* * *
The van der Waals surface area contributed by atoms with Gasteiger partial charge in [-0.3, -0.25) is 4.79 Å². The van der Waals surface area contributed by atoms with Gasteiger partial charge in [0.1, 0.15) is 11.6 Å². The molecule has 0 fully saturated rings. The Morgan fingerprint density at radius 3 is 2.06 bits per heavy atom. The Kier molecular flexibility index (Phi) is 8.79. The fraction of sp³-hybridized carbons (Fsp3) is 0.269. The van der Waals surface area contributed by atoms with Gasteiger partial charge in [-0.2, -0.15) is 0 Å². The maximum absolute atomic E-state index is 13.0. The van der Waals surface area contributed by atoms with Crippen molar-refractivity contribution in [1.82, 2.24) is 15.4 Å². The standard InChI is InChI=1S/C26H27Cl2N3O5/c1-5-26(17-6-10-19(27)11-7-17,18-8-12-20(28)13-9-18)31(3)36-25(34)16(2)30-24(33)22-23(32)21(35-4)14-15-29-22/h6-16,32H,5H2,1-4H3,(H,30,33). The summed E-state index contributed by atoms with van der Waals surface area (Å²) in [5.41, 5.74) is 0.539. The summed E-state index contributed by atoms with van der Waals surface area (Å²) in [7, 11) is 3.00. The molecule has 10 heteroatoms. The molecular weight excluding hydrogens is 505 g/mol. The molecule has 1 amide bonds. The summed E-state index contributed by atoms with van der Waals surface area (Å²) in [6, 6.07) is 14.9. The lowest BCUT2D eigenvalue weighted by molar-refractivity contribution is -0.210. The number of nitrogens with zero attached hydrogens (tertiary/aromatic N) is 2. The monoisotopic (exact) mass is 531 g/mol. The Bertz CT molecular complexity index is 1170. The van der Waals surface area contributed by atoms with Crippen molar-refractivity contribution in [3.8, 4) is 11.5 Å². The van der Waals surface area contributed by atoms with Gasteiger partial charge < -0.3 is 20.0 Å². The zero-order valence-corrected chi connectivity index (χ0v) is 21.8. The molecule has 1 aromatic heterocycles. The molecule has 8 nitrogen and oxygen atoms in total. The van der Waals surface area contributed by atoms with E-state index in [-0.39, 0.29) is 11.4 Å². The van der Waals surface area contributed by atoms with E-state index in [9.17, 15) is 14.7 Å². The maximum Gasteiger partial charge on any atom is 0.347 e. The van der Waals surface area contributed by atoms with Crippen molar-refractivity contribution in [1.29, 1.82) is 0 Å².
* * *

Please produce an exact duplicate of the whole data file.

The van der Waals surface area contributed by atoms with Gasteiger partial charge in [-0.3, -0.25) is 4.79 Å². The van der Waals surface area contributed by atoms with Gasteiger partial charge in [0.1, 0.15) is 11.6 Å². The molecule has 0 fully saturated rings. The Morgan fingerprint density at radius 3 is 2.06 bits per heavy atom. The Kier molecular flexibility index (Phi) is 8.79. The fraction of sp³-hybridized carbons (Fsp3) is 0.269. The van der Waals surface area contributed by atoms with Gasteiger partial charge in [-0.2, -0.15) is 0 Å². The maximum absolute atomic E-state index is 13.0. The van der Waals surface area contributed by atoms with Crippen molar-refractivity contribution in [1.82, 2.24) is 15.4 Å². The standard InChI is InChI=1S/C26H27Cl2N3O5/c1-5-26(17-6-10-19(27)11-7-17,18-8-12-20(28)13-9-18)31(3)36-25(34)16(2)30-24(33)22-23(32)21(35-4)14-15-29-22/h6-16,32H,5H2,1-4H3,(H,30,33). The summed E-state index contributed by atoms with van der Waals surface area (Å²) in [5.41, 5.74) is 0.539. The summed E-state index contributed by atoms with van der Waals surface area (Å²) in [7, 11) is 3.00. The molecule has 10 heteroatoms. The molecular weight excluding hydrogens is 505 g/mol. The molecule has 1 amide bonds. The summed E-state index contributed by atoms with van der Waals surface area (Å²) in [6, 6.07) is 14.9. The lowest BCUT2D eigenvalue weighted by molar-refractivity contribution is -0.210. The number of nitrogens with zero attached hydrogens (tertiary/aromatic N) is 2. The monoisotopic (exact) mass is 531 g/mol. The Bertz CT molecular complexity index is 1170. The van der Waals surface area contributed by atoms with Crippen molar-refractivity contribution in [3.8, 4) is 11.5 Å². The van der Waals surface area contributed by atoms with Gasteiger partial charge < -0.3 is 20.0 Å². The zero-order valence-corrected chi connectivity index (χ0v) is 21.8. The molecule has 1 aromatic heterocycles. The molecule has 8 nitrogen and oxygen atoms in total. The van der Waals surface area contributed by atoms with E-state index in [-0.39, 0.29) is 11.4 Å². The van der Waals surface area contributed by atoms with E-state index in [9.17, 15) is 14.7 Å². The maximum Gasteiger partial charge on any atom is 0.347 e. The van der Waals surface area contributed by atoms with Crippen molar-refractivity contribution in [1.29, 1.82) is 0 Å².